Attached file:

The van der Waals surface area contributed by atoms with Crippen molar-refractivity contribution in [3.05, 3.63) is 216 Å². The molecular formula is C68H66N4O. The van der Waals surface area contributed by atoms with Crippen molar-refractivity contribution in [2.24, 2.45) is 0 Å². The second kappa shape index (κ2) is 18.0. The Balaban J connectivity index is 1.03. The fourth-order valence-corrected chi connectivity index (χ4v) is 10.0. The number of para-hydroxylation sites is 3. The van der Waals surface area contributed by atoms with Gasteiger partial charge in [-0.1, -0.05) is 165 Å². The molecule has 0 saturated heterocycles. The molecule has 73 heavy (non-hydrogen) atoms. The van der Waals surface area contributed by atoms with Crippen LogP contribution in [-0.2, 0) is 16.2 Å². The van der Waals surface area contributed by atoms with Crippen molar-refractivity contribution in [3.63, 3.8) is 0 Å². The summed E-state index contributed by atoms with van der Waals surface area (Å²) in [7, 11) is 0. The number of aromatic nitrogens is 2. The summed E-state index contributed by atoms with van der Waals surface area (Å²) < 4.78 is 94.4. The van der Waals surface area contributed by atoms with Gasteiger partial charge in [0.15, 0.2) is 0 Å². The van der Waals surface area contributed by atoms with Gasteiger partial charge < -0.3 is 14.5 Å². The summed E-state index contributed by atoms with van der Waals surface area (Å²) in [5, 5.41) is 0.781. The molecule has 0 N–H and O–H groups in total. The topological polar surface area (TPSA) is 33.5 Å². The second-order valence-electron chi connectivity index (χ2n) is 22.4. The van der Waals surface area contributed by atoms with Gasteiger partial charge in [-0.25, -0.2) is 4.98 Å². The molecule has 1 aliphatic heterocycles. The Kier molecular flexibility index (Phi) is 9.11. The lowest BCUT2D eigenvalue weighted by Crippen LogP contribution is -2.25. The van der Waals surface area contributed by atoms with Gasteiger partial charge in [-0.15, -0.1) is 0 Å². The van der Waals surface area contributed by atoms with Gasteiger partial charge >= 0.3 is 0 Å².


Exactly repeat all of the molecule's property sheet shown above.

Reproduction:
The van der Waals surface area contributed by atoms with Crippen molar-refractivity contribution in [3.05, 3.63) is 216 Å². The molecular formula is C68H66N4O. The van der Waals surface area contributed by atoms with Crippen molar-refractivity contribution in [2.24, 2.45) is 0 Å². The second kappa shape index (κ2) is 18.0. The Balaban J connectivity index is 1.03. The fourth-order valence-corrected chi connectivity index (χ4v) is 10.0. The number of para-hydroxylation sites is 3. The van der Waals surface area contributed by atoms with Gasteiger partial charge in [-0.1, -0.05) is 165 Å². The molecule has 0 saturated heterocycles. The molecule has 73 heavy (non-hydrogen) atoms. The van der Waals surface area contributed by atoms with Crippen LogP contribution in [-0.2, 0) is 16.2 Å². The van der Waals surface area contributed by atoms with Crippen molar-refractivity contribution in [3.63, 3.8) is 0 Å². The summed E-state index contributed by atoms with van der Waals surface area (Å²) in [7, 11) is 0. The number of aromatic nitrogens is 2. The summed E-state index contributed by atoms with van der Waals surface area (Å²) < 4.78 is 94.4. The van der Waals surface area contributed by atoms with Gasteiger partial charge in [0.15, 0.2) is 0 Å². The van der Waals surface area contributed by atoms with Gasteiger partial charge < -0.3 is 14.5 Å². The summed E-state index contributed by atoms with van der Waals surface area (Å²) in [5, 5.41) is 0.781. The molecule has 0 N–H and O–H groups in total. The topological polar surface area (TPSA) is 33.5 Å². The second-order valence-electron chi connectivity index (χ2n) is 22.4. The van der Waals surface area contributed by atoms with Gasteiger partial charge in [-0.25, -0.2) is 4.98 Å². The molecule has 1 aliphatic heterocycles. The Kier molecular flexibility index (Phi) is 9.11. The lowest BCUT2D eigenvalue weighted by Crippen LogP contribution is -2.25. The van der Waals surface area contributed by atoms with Gasteiger partial charge in [-0.15, -0.1) is 0 Å². The van der Waals surface area contributed by atoms with Gasteiger partial charge >= 0.3 is 0 Å².